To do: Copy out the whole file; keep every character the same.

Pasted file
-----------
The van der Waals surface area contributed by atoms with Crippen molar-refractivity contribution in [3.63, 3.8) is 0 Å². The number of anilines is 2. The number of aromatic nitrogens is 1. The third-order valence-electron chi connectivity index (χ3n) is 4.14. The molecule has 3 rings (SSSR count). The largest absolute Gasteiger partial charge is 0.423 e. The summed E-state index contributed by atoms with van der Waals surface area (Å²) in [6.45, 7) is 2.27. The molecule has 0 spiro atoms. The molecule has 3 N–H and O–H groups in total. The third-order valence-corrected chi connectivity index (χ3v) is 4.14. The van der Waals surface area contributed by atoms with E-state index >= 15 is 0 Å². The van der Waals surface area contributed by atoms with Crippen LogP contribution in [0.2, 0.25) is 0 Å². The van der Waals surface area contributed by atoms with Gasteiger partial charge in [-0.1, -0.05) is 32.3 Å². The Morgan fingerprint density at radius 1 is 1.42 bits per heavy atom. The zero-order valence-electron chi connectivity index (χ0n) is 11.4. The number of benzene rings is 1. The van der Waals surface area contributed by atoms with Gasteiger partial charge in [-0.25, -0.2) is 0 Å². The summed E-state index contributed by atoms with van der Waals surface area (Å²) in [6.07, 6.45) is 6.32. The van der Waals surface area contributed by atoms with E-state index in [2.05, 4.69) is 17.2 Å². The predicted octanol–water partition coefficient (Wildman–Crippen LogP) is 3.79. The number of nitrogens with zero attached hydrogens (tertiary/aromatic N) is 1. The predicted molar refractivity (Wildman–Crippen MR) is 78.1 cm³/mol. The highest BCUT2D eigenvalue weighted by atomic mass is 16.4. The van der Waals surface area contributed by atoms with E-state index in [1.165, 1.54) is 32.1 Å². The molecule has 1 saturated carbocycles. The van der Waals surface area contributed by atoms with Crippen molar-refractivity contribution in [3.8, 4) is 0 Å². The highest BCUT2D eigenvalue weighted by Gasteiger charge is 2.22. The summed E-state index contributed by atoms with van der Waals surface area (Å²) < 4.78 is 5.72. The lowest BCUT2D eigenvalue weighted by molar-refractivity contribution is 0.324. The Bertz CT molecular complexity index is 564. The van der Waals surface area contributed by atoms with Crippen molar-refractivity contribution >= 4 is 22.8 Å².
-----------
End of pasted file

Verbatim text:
The van der Waals surface area contributed by atoms with Crippen molar-refractivity contribution in [3.63, 3.8) is 0 Å². The number of anilines is 2. The number of aromatic nitrogens is 1. The third-order valence-electron chi connectivity index (χ3n) is 4.14. The molecule has 3 rings (SSSR count). The largest absolute Gasteiger partial charge is 0.423 e. The summed E-state index contributed by atoms with van der Waals surface area (Å²) in [6.45, 7) is 2.27. The molecule has 0 spiro atoms. The molecule has 3 N–H and O–H groups in total. The third-order valence-corrected chi connectivity index (χ3v) is 4.14. The van der Waals surface area contributed by atoms with E-state index >= 15 is 0 Å². The van der Waals surface area contributed by atoms with Crippen LogP contribution in [0.2, 0.25) is 0 Å². The van der Waals surface area contributed by atoms with Gasteiger partial charge in [-0.1, -0.05) is 32.3 Å². The Morgan fingerprint density at radius 1 is 1.42 bits per heavy atom. The zero-order valence-electron chi connectivity index (χ0n) is 11.4. The number of benzene rings is 1. The van der Waals surface area contributed by atoms with Gasteiger partial charge in [-0.25, -0.2) is 0 Å². The summed E-state index contributed by atoms with van der Waals surface area (Å²) in [6.07, 6.45) is 6.32. The van der Waals surface area contributed by atoms with E-state index in [2.05, 4.69) is 17.2 Å². The predicted octanol–water partition coefficient (Wildman–Crippen LogP) is 3.79. The number of nitrogens with zero attached hydrogens (tertiary/aromatic N) is 1. The predicted molar refractivity (Wildman–Crippen MR) is 78.1 cm³/mol. The highest BCUT2D eigenvalue weighted by atomic mass is 16.4. The van der Waals surface area contributed by atoms with E-state index in [1.165, 1.54) is 32.1 Å². The molecule has 1 saturated carbocycles. The van der Waals surface area contributed by atoms with Crippen molar-refractivity contribution in [3.8, 4) is 0 Å². The highest BCUT2D eigenvalue weighted by Gasteiger charge is 2.22. The summed E-state index contributed by atoms with van der Waals surface area (Å²) < 4.78 is 5.72. The lowest BCUT2D eigenvalue weighted by molar-refractivity contribution is 0.324. The Bertz CT molecular complexity index is 564. The van der Waals surface area contributed by atoms with Crippen molar-refractivity contribution >= 4 is 22.8 Å².